We can, with grim justification, complain about the rising cost of car ownership. But we forget that a little effort can also help save money.
With the world at our laptop’s fingertips, we can find ways to save money by doing some research. At the very least, it will help establish that we are not paying too much. You’d be surprised at the yield you’ll get for relatively little effort.
Don’t forget that even €3 reduction per week on running costs amounts to €156 per year. Do that with three or four items I’ve identified here and you’re in for $500 or $600 a year. That’s €1,200 you need to earn before tax. Every euro saved represents a bonus.
So here are the main cost and activity areas that can be reduced if you are willing to shop around. That’s what it’s all about: choosing what’s best for you and being willing to change your perception of how and how much you need to use your car.
It is essential to reduce costs by exploiting the differences in exit prices.
Don’t just check who charges what in your area; broaden your horizons a bit and see what is being charged in high density shopping districts.
It can pay to travel a little – not too far – to refuel. Sometimes, too, a small catch can undermine the whole thing. Aim to save between €1.50 and €3 for a filling; it is up to 156 € over one year.
Are you throwing money away by filling up on super expensive gas when the basic stuff will suffice? Check and see if you are. There are big savings to be made. I count eight cents a liter of those I sampled. It’s €3.20 on 40 litres.
2. Driving style
The way you drive plays an important role in your car’s fuel consumption. Save big by driving smoothly, avoiding hard braking, anticipating slowdowns and driving in as high a gear as safely possible.
Staying 10pc to 15pc below the current limit can save liters on a long motorway journey. So reassess your driving style. This way you can save 3 € per tank. It may not seem like much, but it’s a great saving over the year.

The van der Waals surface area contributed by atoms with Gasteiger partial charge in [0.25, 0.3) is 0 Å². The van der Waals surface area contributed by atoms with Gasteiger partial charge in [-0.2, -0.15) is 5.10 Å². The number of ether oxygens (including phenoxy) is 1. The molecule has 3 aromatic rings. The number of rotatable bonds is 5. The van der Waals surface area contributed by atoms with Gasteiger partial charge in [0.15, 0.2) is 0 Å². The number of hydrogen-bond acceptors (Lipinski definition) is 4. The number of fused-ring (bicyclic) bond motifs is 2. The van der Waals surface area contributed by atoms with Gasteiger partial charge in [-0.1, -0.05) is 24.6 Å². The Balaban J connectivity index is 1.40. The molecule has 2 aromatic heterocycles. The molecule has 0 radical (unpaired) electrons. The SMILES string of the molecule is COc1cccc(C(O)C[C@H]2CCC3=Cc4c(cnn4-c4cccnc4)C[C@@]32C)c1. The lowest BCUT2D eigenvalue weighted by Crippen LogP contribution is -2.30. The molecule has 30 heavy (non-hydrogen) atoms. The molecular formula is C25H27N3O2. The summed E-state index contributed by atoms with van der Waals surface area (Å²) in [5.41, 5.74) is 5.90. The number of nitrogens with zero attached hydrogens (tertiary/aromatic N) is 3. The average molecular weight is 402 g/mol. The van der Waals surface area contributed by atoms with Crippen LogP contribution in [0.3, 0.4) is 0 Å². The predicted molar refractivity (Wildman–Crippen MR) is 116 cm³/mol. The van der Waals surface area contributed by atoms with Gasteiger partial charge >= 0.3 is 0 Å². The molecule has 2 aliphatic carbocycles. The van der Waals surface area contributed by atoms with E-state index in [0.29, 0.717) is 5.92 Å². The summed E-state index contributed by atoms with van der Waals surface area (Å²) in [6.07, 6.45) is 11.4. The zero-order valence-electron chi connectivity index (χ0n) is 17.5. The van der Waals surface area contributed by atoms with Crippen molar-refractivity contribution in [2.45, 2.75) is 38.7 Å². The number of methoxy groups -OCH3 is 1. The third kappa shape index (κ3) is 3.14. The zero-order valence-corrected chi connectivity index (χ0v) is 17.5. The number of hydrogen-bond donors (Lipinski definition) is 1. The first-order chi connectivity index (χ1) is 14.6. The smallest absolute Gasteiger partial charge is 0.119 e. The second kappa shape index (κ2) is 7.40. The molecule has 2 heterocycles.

Keeping your car in good condition reduces fuel consumption and can pay for itself in no time by also avoiding larger and more expensive repairs. Not to mention your safety and that of your passengers.
Shop around: there are always deals. Use a reputable outlet. Don’t be afraid to negotiate to keep the cost of repairs, restocks and checks as low as possible. Aim to save at least $50 per year.
Pay attention to your tires. Under-inflated tires can absorb gallons of gasoline or diesel. Check them weekly. You will save money, guaranteed.
Ask yourself if an electric vehicle (EV) could meet your needs. If you’ve been thinking about it for a while, now is a good time to really consider buying because you’re going to end up doing it over the next few years anyway.
Electric vehicles are 70% cheaper to run than diesel or petrol cars. As an example, the Volkswagen ID.4 EV costs around €310 in energy/fuel costs per year. You won’t get much gas or diesel for this over 52 weeks.
Maintenance is also less because electric vehicles have fewer moving parts. The downside is that you have a higher first-time purchase price, despite the tax incentives. Work the numbers as they apply to you; in the longer term, electric vehicles make sense, especially if your current car is getting old.
5. A car is enough
Do you really need that second car now that you’re working from home? More and more individuals and families are renting cars like GoCar for those odd (or regular) occasions when they need a car. It can still cost a lot less when factoring in insurance, taxes, and running costs.
Traditional car rentals also offer good deals. You could save hundreds of dollars without having to maintain a second car. And used car prices are high right now, so you would benefit from a lump sum on the sale of your vehicle.
6. Diesel fuel
If you have a gasoline-powered car and drive more than 15,000 km per year, you should consider diesel if you’re not planning on electric or hybrid.
Diesel remains a real alternative for high mileage owners. Aim to save up to €150 per year on fuel. Conversely, consider the hybrid if you do a lot of short trips or if you mainly drive around town and don’t think the time is right to go electric.
7. Tax Saver
Save €30 per year on road tax for a typical small family car by paying the full amount for the year instead of paying quarterly.
Use your car less frequently and reduce mileage by sharing transportation to work, events, etc. with a neighbor or colleague. Save on tolls and parking.